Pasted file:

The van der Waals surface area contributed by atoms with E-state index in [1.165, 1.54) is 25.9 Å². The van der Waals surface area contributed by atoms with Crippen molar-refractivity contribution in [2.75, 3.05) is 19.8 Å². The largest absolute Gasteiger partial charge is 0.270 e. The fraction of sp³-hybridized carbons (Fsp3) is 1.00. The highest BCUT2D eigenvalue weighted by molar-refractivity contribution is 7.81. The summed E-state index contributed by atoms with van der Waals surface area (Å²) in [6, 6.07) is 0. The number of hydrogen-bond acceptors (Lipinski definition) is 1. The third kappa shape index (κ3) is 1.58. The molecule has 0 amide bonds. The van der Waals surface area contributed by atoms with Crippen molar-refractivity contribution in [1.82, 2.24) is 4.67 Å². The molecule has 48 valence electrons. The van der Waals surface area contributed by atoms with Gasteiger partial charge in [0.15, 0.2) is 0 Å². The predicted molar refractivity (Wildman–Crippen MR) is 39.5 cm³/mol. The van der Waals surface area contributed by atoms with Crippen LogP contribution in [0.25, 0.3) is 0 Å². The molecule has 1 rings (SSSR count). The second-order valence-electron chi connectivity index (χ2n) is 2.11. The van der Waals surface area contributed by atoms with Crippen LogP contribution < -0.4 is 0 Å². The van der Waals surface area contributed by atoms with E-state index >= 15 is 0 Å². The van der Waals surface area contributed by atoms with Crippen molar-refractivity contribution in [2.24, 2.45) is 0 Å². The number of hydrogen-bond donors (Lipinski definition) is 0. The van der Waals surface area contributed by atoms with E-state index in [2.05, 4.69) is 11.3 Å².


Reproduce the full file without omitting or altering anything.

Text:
The van der Waals surface area contributed by atoms with E-state index in [1.165, 1.54) is 25.9 Å². The van der Waals surface area contributed by atoms with Crippen molar-refractivity contribution in [2.75, 3.05) is 19.8 Å². The largest absolute Gasteiger partial charge is 0.270 e. The fraction of sp³-hybridized carbons (Fsp3) is 1.00. The highest BCUT2D eigenvalue weighted by molar-refractivity contribution is 7.81. The summed E-state index contributed by atoms with van der Waals surface area (Å²) in [6, 6.07) is 0. The number of hydrogen-bond acceptors (Lipinski definition) is 1. The third kappa shape index (κ3) is 1.58. The molecule has 0 amide bonds. The van der Waals surface area contributed by atoms with Crippen molar-refractivity contribution in [1.82, 2.24) is 4.67 Å². The molecule has 48 valence electrons. The van der Waals surface area contributed by atoms with Gasteiger partial charge in [0.15, 0.2) is 0 Å². The predicted molar refractivity (Wildman–Crippen MR) is 39.5 cm³/mol. The van der Waals surface area contributed by atoms with Crippen LogP contribution in [0.25, 0.3) is 0 Å². The molecule has 1 rings (SSSR count). The second-order valence-electron chi connectivity index (χ2n) is 2.11. The van der Waals surface area contributed by atoms with Crippen LogP contribution < -0.4 is 0 Å². The van der Waals surface area contributed by atoms with E-state index >= 15 is 0 Å². The van der Waals surface area contributed by atoms with Crippen molar-refractivity contribution in [2.24, 2.45) is 0 Å². The number of hydrogen-bond donors (Lipinski definition) is 0. The van der Waals surface area contributed by atoms with E-state index in [2.05, 4.69) is 11.3 Å².